Who needs cities when so many work from home?

What happened, says Harvard University economist Edward Glaeser, is that although information technology made it easier for manufacturers to move away from cities, it increased the benefits of proximity when it came to developing innovations in knowledge-intensive industries. So even though they were initially hurt by manufacturers’ exit, places that had many educated people eventually thrived.

But communications technology has kept advancing and workers have become more adept at using it, especially amid the Covid-19 crisis and the work-from-home experiment it has created. Having learned that they can work effectively without having everybody in the office, companies won’t unlearn it…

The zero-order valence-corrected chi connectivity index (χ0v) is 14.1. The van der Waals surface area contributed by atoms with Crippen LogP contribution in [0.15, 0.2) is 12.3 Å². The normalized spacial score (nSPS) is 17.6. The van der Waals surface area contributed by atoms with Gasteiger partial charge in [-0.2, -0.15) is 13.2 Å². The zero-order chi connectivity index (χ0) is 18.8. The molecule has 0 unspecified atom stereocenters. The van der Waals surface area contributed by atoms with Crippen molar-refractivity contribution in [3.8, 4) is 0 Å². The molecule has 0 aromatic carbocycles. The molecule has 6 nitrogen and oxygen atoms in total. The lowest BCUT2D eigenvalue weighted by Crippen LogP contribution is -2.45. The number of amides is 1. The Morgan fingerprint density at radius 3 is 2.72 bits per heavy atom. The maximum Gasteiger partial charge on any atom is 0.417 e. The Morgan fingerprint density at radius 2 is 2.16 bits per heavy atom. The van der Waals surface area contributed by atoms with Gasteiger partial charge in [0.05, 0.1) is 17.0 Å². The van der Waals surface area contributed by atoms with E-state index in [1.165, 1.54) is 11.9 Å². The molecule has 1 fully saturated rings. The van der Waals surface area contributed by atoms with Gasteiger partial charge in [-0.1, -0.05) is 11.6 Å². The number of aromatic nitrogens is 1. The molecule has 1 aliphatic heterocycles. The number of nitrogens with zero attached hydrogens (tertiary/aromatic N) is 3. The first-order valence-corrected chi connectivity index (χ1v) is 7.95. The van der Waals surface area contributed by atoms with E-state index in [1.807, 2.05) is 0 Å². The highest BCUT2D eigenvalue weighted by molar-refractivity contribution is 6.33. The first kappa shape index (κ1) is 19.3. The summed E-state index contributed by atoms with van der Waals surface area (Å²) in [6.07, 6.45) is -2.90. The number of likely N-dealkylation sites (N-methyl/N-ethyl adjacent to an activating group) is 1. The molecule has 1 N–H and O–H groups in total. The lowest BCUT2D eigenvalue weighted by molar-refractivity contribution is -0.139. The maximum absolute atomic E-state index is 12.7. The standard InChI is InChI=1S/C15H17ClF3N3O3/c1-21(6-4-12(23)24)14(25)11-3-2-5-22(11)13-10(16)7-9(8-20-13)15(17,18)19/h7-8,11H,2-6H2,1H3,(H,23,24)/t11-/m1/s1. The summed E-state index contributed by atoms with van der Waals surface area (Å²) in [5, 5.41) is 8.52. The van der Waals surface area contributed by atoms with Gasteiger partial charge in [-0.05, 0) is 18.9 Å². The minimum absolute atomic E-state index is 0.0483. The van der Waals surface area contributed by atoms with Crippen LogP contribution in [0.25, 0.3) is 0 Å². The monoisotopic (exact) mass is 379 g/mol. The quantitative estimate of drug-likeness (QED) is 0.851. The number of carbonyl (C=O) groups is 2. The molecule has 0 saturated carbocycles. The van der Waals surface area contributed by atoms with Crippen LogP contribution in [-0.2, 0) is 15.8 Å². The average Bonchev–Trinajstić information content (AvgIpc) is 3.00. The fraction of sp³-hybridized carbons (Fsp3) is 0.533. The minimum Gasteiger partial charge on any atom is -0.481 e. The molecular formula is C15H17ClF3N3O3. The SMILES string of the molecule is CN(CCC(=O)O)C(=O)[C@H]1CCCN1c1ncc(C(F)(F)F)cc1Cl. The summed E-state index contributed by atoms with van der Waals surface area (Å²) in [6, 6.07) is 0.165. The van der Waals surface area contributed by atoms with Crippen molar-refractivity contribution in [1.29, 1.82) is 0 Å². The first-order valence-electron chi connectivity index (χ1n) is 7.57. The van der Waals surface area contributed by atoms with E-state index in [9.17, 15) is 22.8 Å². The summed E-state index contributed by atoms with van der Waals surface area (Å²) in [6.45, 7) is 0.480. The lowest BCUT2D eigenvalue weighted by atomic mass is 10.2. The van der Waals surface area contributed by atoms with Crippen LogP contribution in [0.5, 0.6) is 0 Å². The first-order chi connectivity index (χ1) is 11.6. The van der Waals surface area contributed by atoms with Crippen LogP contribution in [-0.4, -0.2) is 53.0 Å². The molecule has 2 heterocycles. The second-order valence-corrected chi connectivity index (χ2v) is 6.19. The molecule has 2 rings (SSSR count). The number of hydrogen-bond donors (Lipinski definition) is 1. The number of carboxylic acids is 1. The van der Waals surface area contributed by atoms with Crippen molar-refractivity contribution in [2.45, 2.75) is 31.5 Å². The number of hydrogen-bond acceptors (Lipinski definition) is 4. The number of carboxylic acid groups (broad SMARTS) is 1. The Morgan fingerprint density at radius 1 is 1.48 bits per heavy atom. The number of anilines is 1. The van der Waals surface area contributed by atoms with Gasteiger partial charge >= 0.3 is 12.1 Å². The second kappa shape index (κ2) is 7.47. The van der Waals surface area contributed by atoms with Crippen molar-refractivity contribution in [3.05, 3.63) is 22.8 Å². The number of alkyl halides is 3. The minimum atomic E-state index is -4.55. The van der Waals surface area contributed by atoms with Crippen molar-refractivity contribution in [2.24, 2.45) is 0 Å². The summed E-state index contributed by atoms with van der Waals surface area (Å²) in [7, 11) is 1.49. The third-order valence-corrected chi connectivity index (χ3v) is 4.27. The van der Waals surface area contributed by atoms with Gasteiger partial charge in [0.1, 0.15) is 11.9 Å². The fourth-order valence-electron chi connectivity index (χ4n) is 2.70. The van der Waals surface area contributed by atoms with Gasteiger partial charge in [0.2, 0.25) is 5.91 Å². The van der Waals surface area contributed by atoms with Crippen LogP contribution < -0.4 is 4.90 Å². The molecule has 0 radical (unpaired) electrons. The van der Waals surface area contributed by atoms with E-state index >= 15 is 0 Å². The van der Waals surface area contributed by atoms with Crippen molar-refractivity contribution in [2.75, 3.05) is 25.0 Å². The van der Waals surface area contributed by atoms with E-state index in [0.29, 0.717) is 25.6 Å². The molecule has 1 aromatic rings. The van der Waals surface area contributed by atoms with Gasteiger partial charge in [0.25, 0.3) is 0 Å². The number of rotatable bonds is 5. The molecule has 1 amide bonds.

“I think we’ll see more clusters of creativity in remote offices centered around consumer cities—places where people want to live, like Boulder or Vail,” he says. Having workers telecommute from home a couple of days a week—a measure many employers will likely adopt to lengthen social distancing until a vaccine becomes available—could be another lasting change.